Home » “Birds, Bees, & Bolls” has great turnout

“Birds, Bees, & Bolls” has great turnout

by Amber McDown

On Saturday, the Piney Hills Louisiana Master Gardeners celebrated their 18th Annual Buds and Blooms event, titled “Birds, Bees, & Bolls,” at the First United Methodist Church with three presenters speaking to a large and interested crowd. 

The first presenters were Tony and Carol Mullins of Sarepta Brown Cotton. Mullins spoke about the different types of cottons including the Acadian brown cotton that he specializes in. Tony Mullins told the story about how he got started after retiring from teaching. Their business has grown from a small growing plot to shipping seeds, yarn, fabric, and finished products all over the world. 

“This was in the fifth year,” Mullins said. “We’ve grown from 307 plants to making things and selling them all over the place. We’ve sold things to Bulgaria, Sweden, Holland. People are growing our brown cotton in Chile. LSU is now using it in their art department to make paper, using our brown cotton to make paper. And they’re going to start selling it next year.” 

Mullins even designed a line of boxer shorts, Pa Clem’s, that he named after his grandfather.

Most recently, the Mullins have had the bulk of their cotton grown for them, keeping a small plot on their property for fun and educational purposes. For more information, check out their Facebook page titled Sarepta Brown Cotton.

The next presenter was Billy Hummer of Hummer & Son. Hummer got his start in honey production during a 4-H project when he was in the fifth grade. He got his first set of bees through Sears and Roebuck. Unfortunately, they died after the postal carrier left them in the mailbox. His second batch survived, but deserted the hive the next day. Hummer and his dad didn’t let this stop them.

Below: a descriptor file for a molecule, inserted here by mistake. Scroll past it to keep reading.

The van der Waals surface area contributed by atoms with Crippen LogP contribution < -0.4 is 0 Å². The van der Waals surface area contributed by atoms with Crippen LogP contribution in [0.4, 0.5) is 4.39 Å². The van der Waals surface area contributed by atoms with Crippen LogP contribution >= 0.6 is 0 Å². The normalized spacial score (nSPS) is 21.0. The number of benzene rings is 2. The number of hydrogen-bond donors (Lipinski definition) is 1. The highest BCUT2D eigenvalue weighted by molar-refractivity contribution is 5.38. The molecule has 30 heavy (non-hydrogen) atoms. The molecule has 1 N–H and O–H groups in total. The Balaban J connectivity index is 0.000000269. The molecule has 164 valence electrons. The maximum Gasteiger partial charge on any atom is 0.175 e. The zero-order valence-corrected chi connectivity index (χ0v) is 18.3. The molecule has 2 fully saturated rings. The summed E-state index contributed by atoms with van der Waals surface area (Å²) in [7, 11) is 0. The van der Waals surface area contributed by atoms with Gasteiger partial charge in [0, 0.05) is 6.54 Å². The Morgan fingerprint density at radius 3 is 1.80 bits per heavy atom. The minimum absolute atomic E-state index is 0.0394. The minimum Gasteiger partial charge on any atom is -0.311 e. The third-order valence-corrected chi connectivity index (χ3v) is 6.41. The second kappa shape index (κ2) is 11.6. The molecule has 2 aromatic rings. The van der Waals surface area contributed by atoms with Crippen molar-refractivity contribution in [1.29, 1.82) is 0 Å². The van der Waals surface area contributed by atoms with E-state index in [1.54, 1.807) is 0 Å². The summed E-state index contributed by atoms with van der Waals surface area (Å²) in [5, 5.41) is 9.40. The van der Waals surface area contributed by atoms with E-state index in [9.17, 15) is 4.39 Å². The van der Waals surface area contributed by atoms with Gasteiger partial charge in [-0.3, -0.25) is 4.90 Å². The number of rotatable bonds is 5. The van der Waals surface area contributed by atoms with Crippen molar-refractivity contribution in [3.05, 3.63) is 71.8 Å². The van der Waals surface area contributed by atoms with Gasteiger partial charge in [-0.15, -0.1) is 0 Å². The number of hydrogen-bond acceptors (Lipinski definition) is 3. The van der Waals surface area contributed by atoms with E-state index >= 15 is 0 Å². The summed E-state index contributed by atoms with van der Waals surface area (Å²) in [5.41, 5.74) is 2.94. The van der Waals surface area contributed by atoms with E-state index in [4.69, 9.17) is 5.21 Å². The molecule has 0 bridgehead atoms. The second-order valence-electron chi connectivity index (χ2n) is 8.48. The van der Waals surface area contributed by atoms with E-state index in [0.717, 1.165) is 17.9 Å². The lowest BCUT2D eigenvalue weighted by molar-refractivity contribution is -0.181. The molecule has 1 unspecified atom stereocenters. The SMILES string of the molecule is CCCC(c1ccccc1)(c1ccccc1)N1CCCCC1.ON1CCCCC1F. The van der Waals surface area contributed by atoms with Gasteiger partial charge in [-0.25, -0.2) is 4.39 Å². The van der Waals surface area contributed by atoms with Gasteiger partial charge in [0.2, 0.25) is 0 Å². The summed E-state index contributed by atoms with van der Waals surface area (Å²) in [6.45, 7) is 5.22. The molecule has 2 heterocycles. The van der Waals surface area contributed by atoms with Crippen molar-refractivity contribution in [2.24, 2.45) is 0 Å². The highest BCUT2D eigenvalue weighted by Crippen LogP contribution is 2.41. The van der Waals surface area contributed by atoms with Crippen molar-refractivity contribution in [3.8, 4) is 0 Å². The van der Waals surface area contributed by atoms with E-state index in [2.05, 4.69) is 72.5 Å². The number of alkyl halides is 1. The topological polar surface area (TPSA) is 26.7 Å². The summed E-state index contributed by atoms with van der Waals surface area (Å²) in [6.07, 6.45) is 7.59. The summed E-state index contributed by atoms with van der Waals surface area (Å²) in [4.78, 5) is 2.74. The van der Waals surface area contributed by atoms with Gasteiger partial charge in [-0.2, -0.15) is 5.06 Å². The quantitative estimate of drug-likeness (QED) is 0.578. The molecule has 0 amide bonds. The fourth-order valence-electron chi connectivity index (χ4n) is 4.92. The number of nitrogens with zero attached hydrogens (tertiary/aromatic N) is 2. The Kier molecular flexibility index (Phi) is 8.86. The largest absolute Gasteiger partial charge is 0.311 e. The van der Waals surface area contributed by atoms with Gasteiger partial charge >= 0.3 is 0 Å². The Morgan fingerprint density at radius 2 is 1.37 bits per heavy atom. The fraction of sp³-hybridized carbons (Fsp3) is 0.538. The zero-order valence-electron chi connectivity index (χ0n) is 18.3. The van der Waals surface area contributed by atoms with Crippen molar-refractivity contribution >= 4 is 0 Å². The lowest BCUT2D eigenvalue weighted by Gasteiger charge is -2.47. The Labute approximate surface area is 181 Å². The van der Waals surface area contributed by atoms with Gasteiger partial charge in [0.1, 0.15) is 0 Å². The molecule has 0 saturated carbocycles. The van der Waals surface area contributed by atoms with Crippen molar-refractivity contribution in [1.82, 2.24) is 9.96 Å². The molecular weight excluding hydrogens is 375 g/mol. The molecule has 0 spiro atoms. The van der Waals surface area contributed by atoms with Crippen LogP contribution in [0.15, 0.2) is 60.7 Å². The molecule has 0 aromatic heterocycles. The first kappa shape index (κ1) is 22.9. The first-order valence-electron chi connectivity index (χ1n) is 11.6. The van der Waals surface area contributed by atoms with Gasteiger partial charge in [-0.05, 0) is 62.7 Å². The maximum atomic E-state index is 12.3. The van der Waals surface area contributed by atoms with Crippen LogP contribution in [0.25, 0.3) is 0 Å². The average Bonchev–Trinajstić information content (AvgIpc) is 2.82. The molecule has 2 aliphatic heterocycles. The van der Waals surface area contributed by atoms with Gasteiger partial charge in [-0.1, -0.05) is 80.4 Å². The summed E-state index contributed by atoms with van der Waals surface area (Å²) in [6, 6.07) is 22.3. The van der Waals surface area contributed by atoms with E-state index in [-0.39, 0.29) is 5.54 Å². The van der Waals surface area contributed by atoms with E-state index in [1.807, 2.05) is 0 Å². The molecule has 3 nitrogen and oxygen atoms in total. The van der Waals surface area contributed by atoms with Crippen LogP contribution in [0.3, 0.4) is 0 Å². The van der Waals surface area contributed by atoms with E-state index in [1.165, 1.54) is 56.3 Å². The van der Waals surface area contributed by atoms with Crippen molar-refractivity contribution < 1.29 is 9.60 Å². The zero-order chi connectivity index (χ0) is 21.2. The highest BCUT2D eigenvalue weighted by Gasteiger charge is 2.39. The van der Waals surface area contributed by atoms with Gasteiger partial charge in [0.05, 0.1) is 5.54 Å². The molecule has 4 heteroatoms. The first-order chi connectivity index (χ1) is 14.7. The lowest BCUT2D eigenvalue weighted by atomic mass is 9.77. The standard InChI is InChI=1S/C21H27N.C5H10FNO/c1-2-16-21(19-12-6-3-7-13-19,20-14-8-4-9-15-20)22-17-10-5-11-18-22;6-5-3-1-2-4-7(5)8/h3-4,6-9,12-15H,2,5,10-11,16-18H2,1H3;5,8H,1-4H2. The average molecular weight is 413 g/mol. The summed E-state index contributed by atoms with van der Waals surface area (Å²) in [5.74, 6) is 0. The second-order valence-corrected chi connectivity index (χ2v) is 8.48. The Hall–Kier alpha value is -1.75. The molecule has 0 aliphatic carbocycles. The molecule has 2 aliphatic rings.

“My father was retiring about that time,” said Hummer, “and my mother didn’t want him sitting on the couch anymore, so he took over my project while I was in school. We grew it to a commercial operation.”

Hummer spoke about types of honey, bees in general, and raising bees from both a hobbyist and professional standpoint. For more information about Hummer & Son, see their website HummerAndSonHoney.com.

The final presenter was Terri Jacobson, a biologist and ranger for Red River National Wildlife Refuge. She talked about ways to attract birds and other wildlife to your property, no matter how small a space you have. The key is to remember that all creatures need food, water, shelter, and living space in all four seasons. 

“You want to plant for the four seasons,” said Jacobson. “That’s really important. Focus on native plants. They do well naturally, and the animals are familiar with them as food sources. Just keep adding through the years. This is not something that you have to have done overnight. Every year reevaluate to see what the birds might still need that you can provide.”

To see more about what the Red River National Wildlife Refuge is doing, check out their website https://www.fws.gov/refuge/red-river.

The Louisiana Master Gardener program educates and recruits volunteers to help spread the joy of gardening. This program is provided through the LSU AgCenter. Their next class is scheduled to begin in June. For more information, contact John Monzingo at (318)371-1371 or (318)927-3110.

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